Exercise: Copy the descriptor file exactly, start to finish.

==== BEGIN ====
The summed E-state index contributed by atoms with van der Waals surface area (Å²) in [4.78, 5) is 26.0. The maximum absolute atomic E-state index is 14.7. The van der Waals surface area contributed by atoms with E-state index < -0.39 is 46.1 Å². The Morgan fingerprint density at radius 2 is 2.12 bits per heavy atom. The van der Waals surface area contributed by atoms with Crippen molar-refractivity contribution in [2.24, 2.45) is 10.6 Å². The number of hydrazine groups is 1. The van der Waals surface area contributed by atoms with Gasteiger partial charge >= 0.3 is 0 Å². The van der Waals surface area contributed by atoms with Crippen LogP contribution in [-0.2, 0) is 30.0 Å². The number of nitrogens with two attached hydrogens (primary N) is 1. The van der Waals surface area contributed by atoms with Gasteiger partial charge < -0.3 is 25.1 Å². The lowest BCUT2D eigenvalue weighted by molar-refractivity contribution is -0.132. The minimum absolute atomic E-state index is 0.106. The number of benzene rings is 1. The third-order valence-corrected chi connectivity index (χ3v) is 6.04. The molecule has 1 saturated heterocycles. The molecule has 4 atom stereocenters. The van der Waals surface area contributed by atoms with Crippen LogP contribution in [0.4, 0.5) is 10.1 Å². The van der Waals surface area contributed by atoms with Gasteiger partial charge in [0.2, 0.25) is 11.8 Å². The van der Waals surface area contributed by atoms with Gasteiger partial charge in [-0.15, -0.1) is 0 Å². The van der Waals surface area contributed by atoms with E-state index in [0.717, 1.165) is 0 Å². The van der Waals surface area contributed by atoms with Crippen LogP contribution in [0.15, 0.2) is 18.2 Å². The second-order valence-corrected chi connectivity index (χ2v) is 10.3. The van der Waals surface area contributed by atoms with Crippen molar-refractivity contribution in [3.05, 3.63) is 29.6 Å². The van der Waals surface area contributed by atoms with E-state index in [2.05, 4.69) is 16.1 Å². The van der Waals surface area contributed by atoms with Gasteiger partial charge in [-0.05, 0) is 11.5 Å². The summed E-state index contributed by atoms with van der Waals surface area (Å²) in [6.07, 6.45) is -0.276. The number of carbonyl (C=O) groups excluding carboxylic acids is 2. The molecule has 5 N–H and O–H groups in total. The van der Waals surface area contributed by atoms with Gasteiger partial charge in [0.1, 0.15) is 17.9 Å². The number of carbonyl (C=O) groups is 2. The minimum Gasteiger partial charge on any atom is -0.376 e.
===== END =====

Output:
The summed E-state index contributed by atoms with van der Waals surface area (Å²) in [4.78, 5) is 26.0. The maximum absolute atomic E-state index is 14.7. The van der Waals surface area contributed by atoms with E-state index < -0.39 is 46.1 Å². The Morgan fingerprint density at radius 2 is 2.12 bits per heavy atom. The van der Waals surface area contributed by atoms with Crippen molar-refractivity contribution in [2.24, 2.45) is 10.6 Å². The number of hydrazine groups is 1. The van der Waals surface area contributed by atoms with Gasteiger partial charge >= 0.3 is 0 Å². The van der Waals surface area contributed by atoms with Crippen LogP contribution in [-0.2, 0) is 30.0 Å². The number of nitrogens with two attached hydrogens (primary N) is 1. The van der Waals surface area contributed by atoms with Gasteiger partial charge < -0.3 is 25.1 Å². The lowest BCUT2D eigenvalue weighted by molar-refractivity contribution is -0.132. The minimum absolute atomic E-state index is 0.106. The number of benzene rings is 1. The third-order valence-corrected chi connectivity index (χ3v) is 6.04. The molecule has 1 saturated heterocycles. The molecule has 4 atom stereocenters. The van der Waals surface area contributed by atoms with Crippen LogP contribution in [0.4, 0.5) is 10.1 Å². The van der Waals surface area contributed by atoms with Gasteiger partial charge in [0.2, 0.25) is 11.8 Å². The van der Waals surface area contributed by atoms with Gasteiger partial charge in [-0.15, -0.1) is 0 Å². The van der Waals surface area contributed by atoms with E-state index in [0.717, 1.165) is 0 Å². The van der Waals surface area contributed by atoms with Crippen LogP contribution in [0.15, 0.2) is 18.2 Å². The second-order valence-corrected chi connectivity index (χ2v) is 10.3. The van der Waals surface area contributed by atoms with Crippen molar-refractivity contribution in [3.05, 3.63) is 29.6 Å². The van der Waals surface area contributed by atoms with E-state index in [2.05, 4.69) is 16.1 Å². The van der Waals surface area contributed by atoms with Gasteiger partial charge in [-0.05, 0) is 11.5 Å². The summed E-state index contributed by atoms with van der Waals surface area (Å²) in [6.07, 6.45) is -0.276. The number of carbonyl (C=O) groups excluding carboxylic acids is 2. The molecule has 5 N–H and O–H groups in total. The van der Waals surface area contributed by atoms with Gasteiger partial charge in [0.1, 0.15) is 17.9 Å². The number of carbonyl (C=O) groups is 2. The minimum Gasteiger partial charge on any atom is -0.376 e.